No negotiations yet with Saif al-Islam Qaddafi, ICC prosecutor tells Al Arabiya

Luis Moreno Ocampo, prosecutor of the International Criminal Court (ICC), told Al Arabiya that both Saif al-Islam and Abdullah al-Senussi have been charged with crimes against humanity. (Al Arabiya)

Luis Moreno Ocampo, prosecutor of the International Criminal Court (ICC), told Al Arabiya how the court is assessing the case of Saif al-Islam Qaddafi, the fugitive son of Libya’s toppled late leader, Muammar Qaddafi, and what will happen if he is arrested.

The court, based in The Hague, Netherlands, said last week it made informal contact with Saif and is seeking to arrest him and bring him to trial on charges stemming from Libya’s civil war.

Both Saif and Libya’s former intelligence chief, Abdullah al-Senussi, have been charged with crimes against humanity for the bombing and shooting of civilian protesters in February during Libya’s mass anti-government uprising.

This is the first part of Al Arabiya’s interview with Ocampo, which has been edited.

Talal Al-Haj, Al Arabiya New York/ United Nations Bureau Chief:

Welcome to Al Arabiya Mr. Ocampo. You have declared that there have been indirect talks with Saif al Islam al Qaddafi; what is the message to you from him, and where are these negotiations now?

Luis Moreno Ocampo, chief prosecutor of the International Criminal Court:

There are no negotiations. Someone close to Saif approached someone related with Saif and he was asking a few questions about the possible surrender of Saif to the ICC including questions about what happened if he is convicted, what happens if he is acquitted, where he is going, so we clarified this issue, but we have nothing to negotiate. We are prosecuting him; we have evidence, the judges issued an arrest warrant so our job is to try to ensure that he appears before the judges.

Talal:

Can you explain to our viewers what your answers were to the middlemen?

Ocampo:

We explained to him the law, the law is very clear; if he is convicted or if he is acquitted after that he can make a claim to the judges, explain that he cannot go back to his own country – in this case Libya – and he can request the judges to send him to a different place, as soon as the other state accepts him. So that is the legal system.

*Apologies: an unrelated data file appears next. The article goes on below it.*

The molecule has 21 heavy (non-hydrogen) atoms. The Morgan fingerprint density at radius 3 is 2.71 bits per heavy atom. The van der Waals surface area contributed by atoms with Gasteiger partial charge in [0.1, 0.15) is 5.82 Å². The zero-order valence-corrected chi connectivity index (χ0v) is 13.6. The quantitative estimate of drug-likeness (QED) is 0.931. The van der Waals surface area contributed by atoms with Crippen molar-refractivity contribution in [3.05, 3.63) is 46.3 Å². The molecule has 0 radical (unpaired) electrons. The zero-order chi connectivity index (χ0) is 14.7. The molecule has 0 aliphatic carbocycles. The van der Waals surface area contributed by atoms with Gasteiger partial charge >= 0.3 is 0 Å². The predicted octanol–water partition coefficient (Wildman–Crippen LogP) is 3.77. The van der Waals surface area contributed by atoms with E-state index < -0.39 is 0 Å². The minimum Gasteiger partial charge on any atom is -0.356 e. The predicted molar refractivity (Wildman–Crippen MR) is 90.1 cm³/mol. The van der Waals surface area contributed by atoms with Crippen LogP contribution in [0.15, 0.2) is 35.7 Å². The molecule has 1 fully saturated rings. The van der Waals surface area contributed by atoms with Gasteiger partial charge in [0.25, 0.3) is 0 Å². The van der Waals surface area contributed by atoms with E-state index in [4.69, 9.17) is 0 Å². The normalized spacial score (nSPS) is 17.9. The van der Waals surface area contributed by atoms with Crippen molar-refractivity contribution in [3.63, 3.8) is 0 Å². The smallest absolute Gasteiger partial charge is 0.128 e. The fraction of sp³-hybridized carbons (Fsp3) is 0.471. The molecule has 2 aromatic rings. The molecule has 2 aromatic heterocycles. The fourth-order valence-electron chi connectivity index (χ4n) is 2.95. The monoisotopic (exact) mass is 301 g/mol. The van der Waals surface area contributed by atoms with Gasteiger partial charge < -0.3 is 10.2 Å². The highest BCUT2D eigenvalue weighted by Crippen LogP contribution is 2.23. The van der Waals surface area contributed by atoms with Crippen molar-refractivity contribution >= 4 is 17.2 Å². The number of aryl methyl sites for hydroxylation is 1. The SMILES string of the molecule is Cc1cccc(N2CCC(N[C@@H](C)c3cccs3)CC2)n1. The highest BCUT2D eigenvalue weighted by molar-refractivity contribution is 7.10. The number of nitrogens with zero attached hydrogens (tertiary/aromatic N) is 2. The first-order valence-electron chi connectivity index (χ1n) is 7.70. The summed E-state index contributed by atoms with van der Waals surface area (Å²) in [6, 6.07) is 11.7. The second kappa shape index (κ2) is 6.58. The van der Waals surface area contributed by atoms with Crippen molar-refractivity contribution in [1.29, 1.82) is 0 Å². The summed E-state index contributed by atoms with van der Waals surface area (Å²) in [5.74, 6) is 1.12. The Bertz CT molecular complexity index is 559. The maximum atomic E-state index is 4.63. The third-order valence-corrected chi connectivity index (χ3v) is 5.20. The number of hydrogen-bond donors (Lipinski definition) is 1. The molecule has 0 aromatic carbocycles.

Talal:

What if there is an arrest warrant for him in Libya and Libya asks for him to be surrendered?

Ocampo:

We cannot promise him, we cannot give any guarantees, he has to convince the judges that he will be mistreated or unfairly treated in Libya, and then if he is acquitted or after the conviction he should be sent to a different place. We cannot guarantee him that, so, but we explain to him the legal system.

Talal:

There are sources telling us there is a German gentleman who actually mediated in the Shalit deal, he is the one now talking to ICC, is there any truth in that?

Ocampo:

We never met directly with the person coming from Saif, so in fact I don’t know the identity of this person.

Talal:

How do you know it’s genuine if there are two people in the middle?

Ocampo:

We trust our person ¬– the person talking to them – and the person talking to them believes this person is genuinely representing Saif.

Talal:

If you reach an agreement and he surrenders, who would help you to transfer him; NATO forces, airplanes, Holland – the Netherlands maybe?

Ocampo:

In fact, this is an area fpr the other part of the court, the registry, she, the registrar, is in charge of this, but depending on the case we can have, Interpol is helping us a lot, the UN could provide neutral transport for instance.

Talal:

Are you concerned about him staying in the Tuareg area of Libya, which is a no-go zone really?

Ocampo:

We are doing big cases so it’s normal for us to arrest people. But I think they are more concerned than me. Because imagine, they have to manage a big amount of money, cash, so it is not safe going to this area with so much money because then at the same time – yes some people can use your money to protect you, but some people can target you if you have the money.

Talal:

Are you open to a deal? Suppose he comes to you with a deal and says he will plead guilty providing he gets a fair trial, a lesser sentence and guarantees for his safety once he serves his sentence?

Ocampo:

No, I can make no deal; the judges will decide his future, not me.

Talal:

So you are not open to any deals whatsoever?

Ocampo:

No. We have strong evidence, that's why the judges decided to issue an arrest warrant, but since the judges issued the arrest warrant we have collected more evidence so we are trying to be trial-ready. My people are now going to Libya, so we have much more evidence.

We have a first mission in Libya to explore security and visit some areas. We are not interviewing witnesses yet, but we are opening the door to do interviews. Also, we intend to collect documents and other information. Interestingly, there are many committees who are doing investigations in different cities and we have a lot of very interesting information collected in a very impartial way, so we are delighted about how much we have worked together with the Libyan authorities. That's why for us the fact there is a new government is very important.